Rebuilding new Middies

Physical condition: Academy first-year class in worst shape ever, reflecting national health problem.

September 17, 2001

PHYSICAL fitness of first-year plebes entering the Naval Academy this summer was the worst in memory, the superintendent says.

Even though these 1,000 high school grads were selected for the rigors of military life, their condition reflects an overall decline in fitness of U.S. youth - and adults.

Some 14 percent of youngsters from 12 to 19 years are clinically obese, according to the federal Centers for Disease Control and Prevention.

In the mid-1960s, that number was 5 percent.

Lack of physical activity is a major cause, combined with overeating. Physical education classes are increasingly squeezed out of school days, to increase academic focus or reduce costs.(Only one state, Illinois, requires daily phys ed classes through the 12th grade, but it grants lots of exemptions.)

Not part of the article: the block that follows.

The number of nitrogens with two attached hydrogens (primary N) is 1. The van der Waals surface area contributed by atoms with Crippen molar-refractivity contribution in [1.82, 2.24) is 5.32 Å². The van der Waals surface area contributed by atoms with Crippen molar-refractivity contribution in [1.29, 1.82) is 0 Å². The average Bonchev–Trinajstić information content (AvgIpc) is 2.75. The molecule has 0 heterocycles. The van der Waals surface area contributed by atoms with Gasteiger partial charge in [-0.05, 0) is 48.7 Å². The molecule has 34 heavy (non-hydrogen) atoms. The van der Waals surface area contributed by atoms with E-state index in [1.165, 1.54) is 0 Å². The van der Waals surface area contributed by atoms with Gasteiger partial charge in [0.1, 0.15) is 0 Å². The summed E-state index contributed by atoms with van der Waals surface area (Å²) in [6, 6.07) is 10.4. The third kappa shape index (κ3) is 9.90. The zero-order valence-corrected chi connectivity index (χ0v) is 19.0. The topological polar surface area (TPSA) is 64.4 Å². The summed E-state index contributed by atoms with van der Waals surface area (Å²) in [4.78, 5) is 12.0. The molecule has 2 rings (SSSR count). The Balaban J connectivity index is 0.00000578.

Many fewer kids walk or ride bikes to school than in the past; distance from home and traffic dangers reinforce that decision. School lunches more resemble fast food fare as many children refuse traditional healthy food choices.

Vice Adm. John R. Ryan, the Naval Academy superintendent, blames the new plebes' lack of fitness on the sedentary "millennial computer generation." He's on target, but it's also true that the modern military itself promotes the image of computer-savvy technicians rather than physically superior warriors.

At Annapolis, plebe trainers have responded with smarter, graduated conditioning programs over the summer to bring the first-year class up to standard. It's a message of hope that should be heeded by a nation where so many people are out of shape.

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